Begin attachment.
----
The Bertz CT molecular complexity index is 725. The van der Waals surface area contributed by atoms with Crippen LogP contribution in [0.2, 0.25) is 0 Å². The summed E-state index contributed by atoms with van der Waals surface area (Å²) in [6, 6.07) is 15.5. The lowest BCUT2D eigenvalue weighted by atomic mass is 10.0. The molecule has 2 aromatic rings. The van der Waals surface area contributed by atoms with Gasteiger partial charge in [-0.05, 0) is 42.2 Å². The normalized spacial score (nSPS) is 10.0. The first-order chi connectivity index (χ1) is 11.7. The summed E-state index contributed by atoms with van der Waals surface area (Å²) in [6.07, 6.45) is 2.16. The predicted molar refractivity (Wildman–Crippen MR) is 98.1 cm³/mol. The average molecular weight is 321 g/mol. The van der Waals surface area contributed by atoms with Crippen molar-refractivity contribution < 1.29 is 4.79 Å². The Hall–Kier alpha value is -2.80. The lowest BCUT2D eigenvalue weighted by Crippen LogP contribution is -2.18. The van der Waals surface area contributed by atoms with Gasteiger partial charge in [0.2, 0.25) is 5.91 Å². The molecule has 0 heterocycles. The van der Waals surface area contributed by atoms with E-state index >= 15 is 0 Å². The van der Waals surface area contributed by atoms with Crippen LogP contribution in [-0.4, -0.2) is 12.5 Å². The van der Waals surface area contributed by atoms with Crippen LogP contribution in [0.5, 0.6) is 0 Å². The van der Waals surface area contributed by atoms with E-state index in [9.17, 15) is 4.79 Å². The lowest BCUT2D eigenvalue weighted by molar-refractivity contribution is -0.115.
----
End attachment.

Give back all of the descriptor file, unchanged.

The Bertz CT molecular complexity index is 725. The van der Waals surface area contributed by atoms with Crippen LogP contribution in [0.2, 0.25) is 0 Å². The summed E-state index contributed by atoms with van der Waals surface area (Å²) in [6, 6.07) is 15.5. The lowest BCUT2D eigenvalue weighted by atomic mass is 10.0. The molecule has 2 aromatic rings. The van der Waals surface area contributed by atoms with Gasteiger partial charge in [-0.05, 0) is 42.2 Å². The normalized spacial score (nSPS) is 10.0. The first-order chi connectivity index (χ1) is 11.7. The summed E-state index contributed by atoms with van der Waals surface area (Å²) in [6.07, 6.45) is 2.16. The predicted molar refractivity (Wildman–Crippen MR) is 98.1 cm³/mol. The average molecular weight is 321 g/mol. The van der Waals surface area contributed by atoms with Crippen molar-refractivity contribution < 1.29 is 4.79 Å². The Hall–Kier alpha value is -2.80. The lowest BCUT2D eigenvalue weighted by Crippen LogP contribution is -2.18. The van der Waals surface area contributed by atoms with Gasteiger partial charge in [0.2, 0.25) is 5.91 Å². The molecule has 0 heterocycles. The van der Waals surface area contributed by atoms with E-state index >= 15 is 0 Å². The van der Waals surface area contributed by atoms with Crippen LogP contribution in [-0.4, -0.2) is 12.5 Å². The van der Waals surface area contributed by atoms with Crippen LogP contribution in [0.5, 0.6) is 0 Å². The van der Waals surface area contributed by atoms with E-state index in [9.17, 15) is 4.79 Å². The lowest BCUT2D eigenvalue weighted by molar-refractivity contribution is -0.115.